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‘Labor Day’ a rare misfire from Jason Reitman, Kate Winslet, and Josh Brolin

‘Labor Day’ a rare misfire from Jason Reitman, Kate Winslet, and Josh Brolin

labor day poster

Labor Day

Written and directed by Jason Reitman

USA, 2013

It’s all too fitting that, at one point midway through Labor Day, two of the lead characters are sitting in front of a TV, watching a network broadcast of Steven Spielberg’s sci-fi classic Close Encounters of the Third Kind. This film’s writer-director, Jason Reitman, no doubt has been inspired throughout his career by Spielberg, as so many younger directors have been. But more importantly, the alien behavior that so inflames the imagination of the characters populating Close Encounters is analogous to the completely outlandish and illogical behavior exhibited throughout Labor Day, a mawkish and painfully sincere melodrama that’s mere inches away from being an outright parody of the Nicholas Sparks subgenre of recent years.

Kate Winslet plays Adele, a now-single mother after her husband (Clark Gregg) left her in the midst of a personal and physical crisis surrounding her inability to conceive any child aside from her 12-year old son Henry (Gattlin Griffith). Henry (narrating the film as an adult, through the slightly immature-sounding tones of Tobey Maguire) is aware that Adele is depressed, if not partially agoraphobic, and is trying his best to fill the void that his father left behind. On the Thursday before Labor Day weekend in their small New Hampshire town, though, things change for Adele and Henry when they run into a mysterious man named Frank (Josh Brolin), who’s bleeding from the gut and politely demands they take him to their house. Frank, it is soon revealed, is an escaped criminal, convicted of murder, but such trifling matters don’t stop Adele from becoming fiercely attracted to this man, and from Henry adopting him as a father figure.


Reitman’s script, based on the novel by Joyce Maynard, is so vague in defining how Adele and Henry react to Frank’s presence—within two days, he’s fixing up their house and teaching Henry how to play baseball, all in spite of the fact that, as far as they know, he is a stone-cold killer—that Labor Day becomes a massively frustrating experience. Is Henry this desperately in need of a surrogate father that he’ll latch onto any stranger willing to give him the time of day? Is he ever resentful of this new figure’s presence? Is Adele succumbing to a form of Stockholm Syndrome, becoming attracted to her captor? (If, that is, Frank can be considered a captor when he exists to be the new handyman around the house, as well as an expert baker of peach pies.) Frank’s actions, at least, can be framed as somewhat believable. Early on, he alludes to the possibility that, although he’s a convicted murderer, he’s not really a bad guy. And a series of fragmented and mostly wordless flashbacks to the crime that got him sent to prison eventually help inform this allusion, but even then, you have to be awfully charitable to Frank to accept his half-hearted plea of innocence. If he is a good guy who’s just looking for a place to stay with some friendly company, then why not do some chores around the house? Of course, it would probably be unwise of Frank to perform such chores outdoors, where the nosy neighbors (Brooke Smith and JK Simmons, among others) can spot him.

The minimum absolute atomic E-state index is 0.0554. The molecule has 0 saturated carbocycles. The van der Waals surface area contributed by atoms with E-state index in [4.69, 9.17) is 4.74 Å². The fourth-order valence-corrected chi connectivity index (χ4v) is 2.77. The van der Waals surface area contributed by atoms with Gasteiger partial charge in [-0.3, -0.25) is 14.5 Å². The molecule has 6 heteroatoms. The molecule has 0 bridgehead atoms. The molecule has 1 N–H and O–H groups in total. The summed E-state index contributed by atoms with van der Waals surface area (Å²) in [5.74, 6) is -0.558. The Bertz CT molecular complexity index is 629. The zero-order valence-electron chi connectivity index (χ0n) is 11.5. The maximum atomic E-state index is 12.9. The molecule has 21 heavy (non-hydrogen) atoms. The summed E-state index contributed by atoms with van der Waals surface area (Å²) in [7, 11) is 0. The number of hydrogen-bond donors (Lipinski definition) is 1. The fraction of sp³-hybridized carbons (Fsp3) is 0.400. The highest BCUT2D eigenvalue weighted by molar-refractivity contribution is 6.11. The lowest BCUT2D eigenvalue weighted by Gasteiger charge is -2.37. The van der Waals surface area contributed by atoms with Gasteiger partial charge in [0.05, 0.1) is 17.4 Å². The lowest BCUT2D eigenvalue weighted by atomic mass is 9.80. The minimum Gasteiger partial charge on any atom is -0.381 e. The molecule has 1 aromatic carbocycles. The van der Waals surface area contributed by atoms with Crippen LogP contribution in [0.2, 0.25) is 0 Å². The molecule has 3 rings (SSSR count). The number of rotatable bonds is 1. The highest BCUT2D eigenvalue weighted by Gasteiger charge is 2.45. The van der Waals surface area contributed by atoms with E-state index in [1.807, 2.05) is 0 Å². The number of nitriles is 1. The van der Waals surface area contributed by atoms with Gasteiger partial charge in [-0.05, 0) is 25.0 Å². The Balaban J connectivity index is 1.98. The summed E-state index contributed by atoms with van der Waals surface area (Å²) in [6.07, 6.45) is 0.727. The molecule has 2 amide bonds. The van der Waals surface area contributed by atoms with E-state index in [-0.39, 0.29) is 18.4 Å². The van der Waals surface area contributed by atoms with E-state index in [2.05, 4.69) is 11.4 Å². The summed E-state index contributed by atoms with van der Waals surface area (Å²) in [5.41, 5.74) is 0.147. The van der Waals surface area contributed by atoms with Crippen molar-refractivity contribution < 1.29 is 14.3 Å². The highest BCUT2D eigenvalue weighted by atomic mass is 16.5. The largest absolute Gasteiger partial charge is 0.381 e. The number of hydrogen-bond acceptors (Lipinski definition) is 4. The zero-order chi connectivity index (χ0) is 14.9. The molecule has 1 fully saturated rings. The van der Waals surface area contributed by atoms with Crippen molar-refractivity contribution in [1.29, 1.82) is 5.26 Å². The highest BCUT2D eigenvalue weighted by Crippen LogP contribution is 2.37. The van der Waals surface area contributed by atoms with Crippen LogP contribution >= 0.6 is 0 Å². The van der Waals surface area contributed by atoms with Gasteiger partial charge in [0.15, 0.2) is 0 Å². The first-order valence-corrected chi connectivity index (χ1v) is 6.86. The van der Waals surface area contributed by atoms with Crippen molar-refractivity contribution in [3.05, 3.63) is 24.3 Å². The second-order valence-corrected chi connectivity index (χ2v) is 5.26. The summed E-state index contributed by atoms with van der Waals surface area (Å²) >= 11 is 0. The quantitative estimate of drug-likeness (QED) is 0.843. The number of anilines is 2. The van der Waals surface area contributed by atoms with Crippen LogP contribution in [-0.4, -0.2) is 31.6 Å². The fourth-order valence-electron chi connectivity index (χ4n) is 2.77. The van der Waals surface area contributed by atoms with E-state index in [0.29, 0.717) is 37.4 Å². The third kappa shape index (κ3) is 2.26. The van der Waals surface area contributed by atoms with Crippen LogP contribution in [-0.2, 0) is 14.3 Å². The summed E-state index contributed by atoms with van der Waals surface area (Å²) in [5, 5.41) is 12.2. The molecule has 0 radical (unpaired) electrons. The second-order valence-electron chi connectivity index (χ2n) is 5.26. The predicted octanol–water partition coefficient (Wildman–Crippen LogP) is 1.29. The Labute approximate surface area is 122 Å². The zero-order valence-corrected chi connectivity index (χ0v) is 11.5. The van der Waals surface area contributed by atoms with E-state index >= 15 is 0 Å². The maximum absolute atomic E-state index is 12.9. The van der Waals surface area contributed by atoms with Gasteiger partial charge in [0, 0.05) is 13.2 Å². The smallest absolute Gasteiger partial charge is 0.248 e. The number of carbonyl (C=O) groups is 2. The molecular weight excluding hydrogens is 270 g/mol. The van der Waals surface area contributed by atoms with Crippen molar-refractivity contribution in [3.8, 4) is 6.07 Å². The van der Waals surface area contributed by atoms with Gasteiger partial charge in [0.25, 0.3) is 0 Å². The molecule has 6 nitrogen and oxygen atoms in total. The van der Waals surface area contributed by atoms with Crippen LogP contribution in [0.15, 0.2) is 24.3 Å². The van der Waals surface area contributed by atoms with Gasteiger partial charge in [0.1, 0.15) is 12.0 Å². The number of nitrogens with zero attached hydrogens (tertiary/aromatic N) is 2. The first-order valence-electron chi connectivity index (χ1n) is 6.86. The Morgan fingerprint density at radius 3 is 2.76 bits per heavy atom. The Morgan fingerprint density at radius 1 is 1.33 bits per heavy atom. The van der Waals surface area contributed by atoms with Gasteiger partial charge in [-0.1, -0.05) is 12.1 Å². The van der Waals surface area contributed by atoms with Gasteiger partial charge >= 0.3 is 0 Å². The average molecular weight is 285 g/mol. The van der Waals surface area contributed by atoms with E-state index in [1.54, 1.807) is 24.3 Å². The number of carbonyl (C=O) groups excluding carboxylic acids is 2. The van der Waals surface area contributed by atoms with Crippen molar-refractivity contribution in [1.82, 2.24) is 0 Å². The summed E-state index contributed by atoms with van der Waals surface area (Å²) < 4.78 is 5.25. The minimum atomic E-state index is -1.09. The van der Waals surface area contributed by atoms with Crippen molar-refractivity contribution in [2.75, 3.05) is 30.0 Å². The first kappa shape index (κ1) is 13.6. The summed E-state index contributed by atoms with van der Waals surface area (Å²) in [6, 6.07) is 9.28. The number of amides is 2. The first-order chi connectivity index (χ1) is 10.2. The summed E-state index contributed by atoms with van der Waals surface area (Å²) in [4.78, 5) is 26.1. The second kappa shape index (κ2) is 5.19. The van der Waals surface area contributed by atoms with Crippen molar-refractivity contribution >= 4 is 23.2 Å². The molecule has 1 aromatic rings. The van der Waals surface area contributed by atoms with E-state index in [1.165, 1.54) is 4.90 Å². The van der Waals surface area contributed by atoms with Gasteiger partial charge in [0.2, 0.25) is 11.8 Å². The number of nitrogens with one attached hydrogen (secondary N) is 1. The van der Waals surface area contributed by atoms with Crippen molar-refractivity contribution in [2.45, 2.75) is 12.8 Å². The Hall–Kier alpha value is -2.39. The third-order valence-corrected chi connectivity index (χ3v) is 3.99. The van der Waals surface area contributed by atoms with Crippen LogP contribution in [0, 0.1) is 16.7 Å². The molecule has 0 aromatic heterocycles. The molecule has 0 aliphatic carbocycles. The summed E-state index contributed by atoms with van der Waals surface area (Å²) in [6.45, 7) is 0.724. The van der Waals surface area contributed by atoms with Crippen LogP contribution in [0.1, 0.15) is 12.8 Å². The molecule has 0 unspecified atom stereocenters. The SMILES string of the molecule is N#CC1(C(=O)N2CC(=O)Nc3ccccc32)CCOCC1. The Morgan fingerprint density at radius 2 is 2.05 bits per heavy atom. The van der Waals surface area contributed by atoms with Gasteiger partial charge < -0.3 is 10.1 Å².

But no matter. Whatever this film’s internal logic is, it doesn’t have time for the little details, story-wise. One element Reitman does get right, though, are the little physical details; the bulk of Labor Day is set in 1987, and though there are a few period-piece trappings that seem to exist solely to make sure the audience is aware this film is set in the past, many of the minor touches help create a plausible-looking world, as when a cop car drives past Adele’s house, a DARE bumper sticker adorning one side of the vehicle. And although the Frank-centric flashback ends up being one more piece of miserablist pablum in a film chock full of it, taken on its own, the choice to present the scene in spare and jagged fashion pays off. In terms of the performances, it’s difficult to fault Winslet, Brolin, or Griffiths, though the latter tends to have a deer-in-the-headlights air about him, even during the pointless subplot where Henry handles his first serious crush on a new girl in town. Here, as in the rest of the film, Reitman the director is let down by Reitman the writer. Kate Winslet and Josh Brolin are fine performers, but they can only do so much to alleviate the inherent problems in such a blissfully implausible story.


Maybe if Labor Day wasn’t so earnest, so sincere, in its depiction of a young boy’s coming of age and his mother being revived to life by a tall, dark, and handsome new man, it might work. If the film was as aware of how disturbing its characters’ actions were—and the monotonous, throbbing score by Rolfe Kent seems to show some inkling of such—it might be more successful. Jason Reitman’s previous films are marked by a level of glibness, from Thank You For Smoking to Young Adult. Labor Day is a radical departure from form, and while Reitman should be commended for trying something different, this specific project and its misguided sincerity cries out for a hipper-than-thou, or at least a more self-aware, take.

— Josh Spiegel